Editing your influences on record appeared to be just as relieving as it was challenging to Editors, the British post-punk revivalists who seemed fated to forever wear the yoke of being the Interpol of the other side of the Atlantic. On, or perhaps in, The Back Room they proved just how a debut can mobilize a fanbase by riding on the highest wave of indie rock honing the gloomy alternative rock it was born from. But, said the Editors, “An End Has A Start” and then dumped the bombastic and (intending-to-be) life-affirming follow-up on us as if to prove to the skeptics that they were capable of just as great and grand things as their ancestors.
Lead singer Tom Smith insisted that they couldn’t possibly have gone through another session leading up to epic guitar mangling and such evocative lines such as “You burn like a bouncing cigarette on the road” and therefore In This Light And On This Evening, the Birmingham quartet’s third album, isn’t a “traditional guitar” album. Anyone who heard the 80’s-pounding lead single “Papillon” could guess that Depeche Mode rather than Joy Division had the greater stylistic impact on Editors’ sound this time around. As pop-oriented as any of the band’s previous singles, “Papillon”, being one of the two outrightly catchy songs together with the awkwardly titled and poppy take on no wave experimentalism “Eat Raw Meet = Blood Drool”, shines like a sanctuary in the tracklist for the hardcore hit-seeking fans of the band.
This is nothing short of a statement of creative independence albeit some may not appreciate Editors being another band that succumbs for their own curiosity and experimental urge. The prog nerve on In This Light makes it thrilling but at the same time a bit sluggish. Electronic to its nature, the album tweaks, works up, re-digests and why yes edits Editors’ established sound into a purely urban experience. Motorik rhythms, such as the one urgently pushing the epic-hunting but brittle-sounding “Bricks And Mortar”, and layers of moody synths, such as the ones making the opening title track an exciting momentum together with the energetic drone-rock bash-out at the end, form vague structures of industrial. Following down the line, dodgy krautrock arrangements appear amidst the darkness of the city. It’s actually irritatingly obvious that the production of Flood, co-worker of U2, Depeche Mode and Nince Inch Nails, has washed over the Editors.
Perhaps it’s logical that Editors, a band whose downhearted songs of death anxiety and general gloom were best listened to in the setting of a nightly walk through the cold city, are finally embracing Bloc Party’s concept of A Weekend In The City. The two albums compared here are, however, far too different from one another sonically to be connected on a deeper level. Yet it’s interesting that once Editors finally made the step to write an album containing lyrics as “I swear to God, in this light and on this evening,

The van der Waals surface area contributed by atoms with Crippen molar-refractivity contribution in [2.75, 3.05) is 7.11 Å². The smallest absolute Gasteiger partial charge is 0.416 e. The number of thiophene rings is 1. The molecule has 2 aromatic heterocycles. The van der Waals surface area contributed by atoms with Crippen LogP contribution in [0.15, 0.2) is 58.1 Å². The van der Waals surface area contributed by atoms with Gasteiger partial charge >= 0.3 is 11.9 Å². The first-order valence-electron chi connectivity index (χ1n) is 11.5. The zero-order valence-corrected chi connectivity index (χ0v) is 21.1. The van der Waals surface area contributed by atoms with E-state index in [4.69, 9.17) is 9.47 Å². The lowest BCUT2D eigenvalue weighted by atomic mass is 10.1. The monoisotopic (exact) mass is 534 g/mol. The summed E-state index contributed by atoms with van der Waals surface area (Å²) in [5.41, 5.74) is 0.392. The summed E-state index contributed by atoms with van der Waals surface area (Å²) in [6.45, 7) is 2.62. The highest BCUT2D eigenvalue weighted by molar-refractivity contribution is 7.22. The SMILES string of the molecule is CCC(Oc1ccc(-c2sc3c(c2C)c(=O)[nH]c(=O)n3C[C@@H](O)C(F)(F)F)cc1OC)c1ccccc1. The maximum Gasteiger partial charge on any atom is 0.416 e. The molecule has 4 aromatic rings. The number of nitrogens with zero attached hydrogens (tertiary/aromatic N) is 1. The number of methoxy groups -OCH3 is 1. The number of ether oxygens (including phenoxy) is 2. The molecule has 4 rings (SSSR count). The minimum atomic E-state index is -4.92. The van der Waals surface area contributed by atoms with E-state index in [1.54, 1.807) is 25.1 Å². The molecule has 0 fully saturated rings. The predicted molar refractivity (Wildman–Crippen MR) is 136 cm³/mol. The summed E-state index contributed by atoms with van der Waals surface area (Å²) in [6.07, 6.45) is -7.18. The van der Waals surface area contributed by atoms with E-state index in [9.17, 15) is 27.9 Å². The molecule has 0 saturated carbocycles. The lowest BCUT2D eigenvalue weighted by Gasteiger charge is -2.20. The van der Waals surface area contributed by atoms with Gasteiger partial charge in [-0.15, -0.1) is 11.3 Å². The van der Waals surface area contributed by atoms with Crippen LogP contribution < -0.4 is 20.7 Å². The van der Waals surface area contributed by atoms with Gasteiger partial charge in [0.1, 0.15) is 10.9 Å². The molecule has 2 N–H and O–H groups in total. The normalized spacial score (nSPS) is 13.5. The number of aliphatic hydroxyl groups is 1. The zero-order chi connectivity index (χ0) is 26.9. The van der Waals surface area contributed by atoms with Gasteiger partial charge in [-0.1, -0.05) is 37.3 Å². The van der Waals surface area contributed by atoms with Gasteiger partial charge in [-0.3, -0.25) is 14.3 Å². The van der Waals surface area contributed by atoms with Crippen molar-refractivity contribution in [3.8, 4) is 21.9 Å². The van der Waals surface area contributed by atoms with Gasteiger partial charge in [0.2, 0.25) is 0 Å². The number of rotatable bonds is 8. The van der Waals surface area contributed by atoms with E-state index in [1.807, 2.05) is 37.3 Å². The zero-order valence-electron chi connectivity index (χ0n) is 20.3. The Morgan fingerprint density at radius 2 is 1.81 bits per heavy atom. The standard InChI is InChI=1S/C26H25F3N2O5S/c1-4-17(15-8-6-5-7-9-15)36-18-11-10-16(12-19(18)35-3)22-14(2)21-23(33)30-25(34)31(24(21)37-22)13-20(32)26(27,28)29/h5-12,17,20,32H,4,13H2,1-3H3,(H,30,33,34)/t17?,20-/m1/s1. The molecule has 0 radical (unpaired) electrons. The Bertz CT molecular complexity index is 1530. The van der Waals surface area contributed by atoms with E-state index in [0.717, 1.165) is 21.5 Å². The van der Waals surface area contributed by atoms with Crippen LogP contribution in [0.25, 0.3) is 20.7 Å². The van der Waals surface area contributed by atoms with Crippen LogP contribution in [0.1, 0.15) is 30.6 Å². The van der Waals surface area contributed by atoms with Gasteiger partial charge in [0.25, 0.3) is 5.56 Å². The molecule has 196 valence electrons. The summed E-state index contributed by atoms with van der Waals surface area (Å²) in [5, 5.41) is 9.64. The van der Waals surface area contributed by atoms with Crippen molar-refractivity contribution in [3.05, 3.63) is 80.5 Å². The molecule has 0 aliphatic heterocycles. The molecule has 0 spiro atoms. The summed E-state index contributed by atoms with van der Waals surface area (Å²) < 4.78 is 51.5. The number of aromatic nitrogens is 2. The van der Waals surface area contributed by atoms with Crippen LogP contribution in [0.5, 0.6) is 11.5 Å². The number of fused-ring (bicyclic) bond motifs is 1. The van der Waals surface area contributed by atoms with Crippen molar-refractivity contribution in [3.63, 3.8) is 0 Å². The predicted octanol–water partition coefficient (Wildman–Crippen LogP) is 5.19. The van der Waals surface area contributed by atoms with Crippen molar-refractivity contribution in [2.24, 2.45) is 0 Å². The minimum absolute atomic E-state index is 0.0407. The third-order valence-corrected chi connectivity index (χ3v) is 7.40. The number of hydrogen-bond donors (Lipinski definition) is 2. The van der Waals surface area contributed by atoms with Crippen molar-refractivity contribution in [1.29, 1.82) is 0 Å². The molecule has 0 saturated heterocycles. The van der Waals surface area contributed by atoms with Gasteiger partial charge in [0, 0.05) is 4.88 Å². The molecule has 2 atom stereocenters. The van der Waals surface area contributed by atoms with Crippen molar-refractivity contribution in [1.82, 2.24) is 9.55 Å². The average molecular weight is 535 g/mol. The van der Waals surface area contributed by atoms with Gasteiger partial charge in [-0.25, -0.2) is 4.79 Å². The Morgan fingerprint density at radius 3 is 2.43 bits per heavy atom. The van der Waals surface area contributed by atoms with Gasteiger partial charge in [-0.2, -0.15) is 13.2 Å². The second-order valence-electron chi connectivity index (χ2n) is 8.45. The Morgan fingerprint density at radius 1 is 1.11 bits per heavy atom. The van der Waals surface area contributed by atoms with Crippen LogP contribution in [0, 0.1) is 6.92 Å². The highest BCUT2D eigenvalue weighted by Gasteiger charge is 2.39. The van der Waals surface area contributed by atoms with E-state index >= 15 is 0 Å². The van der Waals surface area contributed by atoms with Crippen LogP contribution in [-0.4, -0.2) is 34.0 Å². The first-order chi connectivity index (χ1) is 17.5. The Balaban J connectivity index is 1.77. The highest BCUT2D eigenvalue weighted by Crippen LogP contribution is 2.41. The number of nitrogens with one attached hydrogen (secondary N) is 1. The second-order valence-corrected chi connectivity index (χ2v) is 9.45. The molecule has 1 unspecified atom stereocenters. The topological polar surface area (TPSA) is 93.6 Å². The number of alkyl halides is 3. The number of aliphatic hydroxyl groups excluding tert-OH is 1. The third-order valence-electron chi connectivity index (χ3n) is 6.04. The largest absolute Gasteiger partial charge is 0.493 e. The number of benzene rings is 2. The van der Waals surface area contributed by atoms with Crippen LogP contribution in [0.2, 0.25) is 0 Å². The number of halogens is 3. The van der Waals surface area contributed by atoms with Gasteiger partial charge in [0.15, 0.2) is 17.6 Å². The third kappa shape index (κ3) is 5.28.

London’s become, the most beautiful thing I’ve seen.” they stray off the commercially accessible road they’ve been paving for themselves through two albums and set out on a soul search. So, after all, Flood was perhaps the man able to help them with that tedious task.
The band tread upon unknown territory that even to me requires a certain surrounding to appreciate at its fullest. I’m especially referring to the middle of the album sports three unnecessarily arty-experimental tracks (“You Don’t Know Love”, “The Big Exit” and “The Boxer”) that come out as a little too slow, brooding and introvert. The ambitious concept is there, but it hasn’t been fully realized for that sonic world to reach out to me and unfold in my mind. Although highly unoriginal, Editors’ last two albums could at least offer me that – plus a number of catchy, danceable indie rock-offs too. Yet, in this light and on this evening the otherwise so stale and mechanically skillful Editors find their soul amidst kraut junk and neo-romantic industrial scrap in the wastelands bordering the finer neighborhoods of Joy Division, Interpol, Depeche Mode and Nine Inch Nails. This album is an uneven yet charmingly symmetrical, ugly yet beautifully dignified piece of leftover art that symbolizes the start of something original, own and strangely confounding.